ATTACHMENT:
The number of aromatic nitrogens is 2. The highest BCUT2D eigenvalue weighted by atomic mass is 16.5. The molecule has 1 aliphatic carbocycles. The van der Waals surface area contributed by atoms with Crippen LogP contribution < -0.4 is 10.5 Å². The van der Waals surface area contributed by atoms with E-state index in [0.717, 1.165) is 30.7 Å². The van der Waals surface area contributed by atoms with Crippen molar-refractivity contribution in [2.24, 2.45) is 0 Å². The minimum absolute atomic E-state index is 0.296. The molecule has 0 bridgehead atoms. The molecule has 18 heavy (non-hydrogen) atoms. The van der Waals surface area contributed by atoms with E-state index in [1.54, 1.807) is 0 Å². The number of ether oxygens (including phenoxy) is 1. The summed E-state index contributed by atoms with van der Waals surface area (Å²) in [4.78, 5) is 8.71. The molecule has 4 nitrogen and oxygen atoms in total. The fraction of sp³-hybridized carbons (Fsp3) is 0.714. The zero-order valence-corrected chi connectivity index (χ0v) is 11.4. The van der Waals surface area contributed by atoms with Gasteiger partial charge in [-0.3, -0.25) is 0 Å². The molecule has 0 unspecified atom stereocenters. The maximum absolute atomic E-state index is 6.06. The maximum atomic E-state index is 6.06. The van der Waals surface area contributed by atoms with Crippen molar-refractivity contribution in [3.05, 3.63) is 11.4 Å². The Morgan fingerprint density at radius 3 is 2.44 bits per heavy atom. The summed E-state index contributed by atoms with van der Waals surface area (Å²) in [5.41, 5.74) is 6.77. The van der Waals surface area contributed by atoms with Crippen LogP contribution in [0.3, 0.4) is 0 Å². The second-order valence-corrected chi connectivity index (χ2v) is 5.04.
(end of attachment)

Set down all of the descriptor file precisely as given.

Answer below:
The number of aromatic nitrogens is 2. The highest BCUT2D eigenvalue weighted by atomic mass is 16.5. The molecule has 1 aliphatic carbocycles. The van der Waals surface area contributed by atoms with Crippen LogP contribution < -0.4 is 10.5 Å². The van der Waals surface area contributed by atoms with E-state index in [0.717, 1.165) is 30.7 Å². The van der Waals surface area contributed by atoms with Crippen molar-refractivity contribution in [2.24, 2.45) is 0 Å². The minimum absolute atomic E-state index is 0.296. The molecule has 0 bridgehead atoms. The molecule has 18 heavy (non-hydrogen) atoms. The van der Waals surface area contributed by atoms with E-state index in [1.54, 1.807) is 0 Å². The number of ether oxygens (including phenoxy) is 1. The summed E-state index contributed by atoms with van der Waals surface area (Å²) in [4.78, 5) is 8.71. The molecule has 4 nitrogen and oxygen atoms in total. The fraction of sp³-hybridized carbons (Fsp3) is 0.714. The zero-order valence-corrected chi connectivity index (χ0v) is 11.4. The van der Waals surface area contributed by atoms with Gasteiger partial charge in [-0.3, -0.25) is 0 Å². The molecule has 0 unspecified atom stereocenters. The maximum absolute atomic E-state index is 6.06. The maximum atomic E-state index is 6.06. The van der Waals surface area contributed by atoms with Crippen molar-refractivity contribution in [3.05, 3.63) is 11.4 Å². The Morgan fingerprint density at radius 3 is 2.44 bits per heavy atom. The summed E-state index contributed by atoms with van der Waals surface area (Å²) in [5.41, 5.74) is 6.77. The van der Waals surface area contributed by atoms with Crippen LogP contribution in [0.3, 0.4) is 0 Å². The second-order valence-corrected chi connectivity index (χ2v) is 5.04.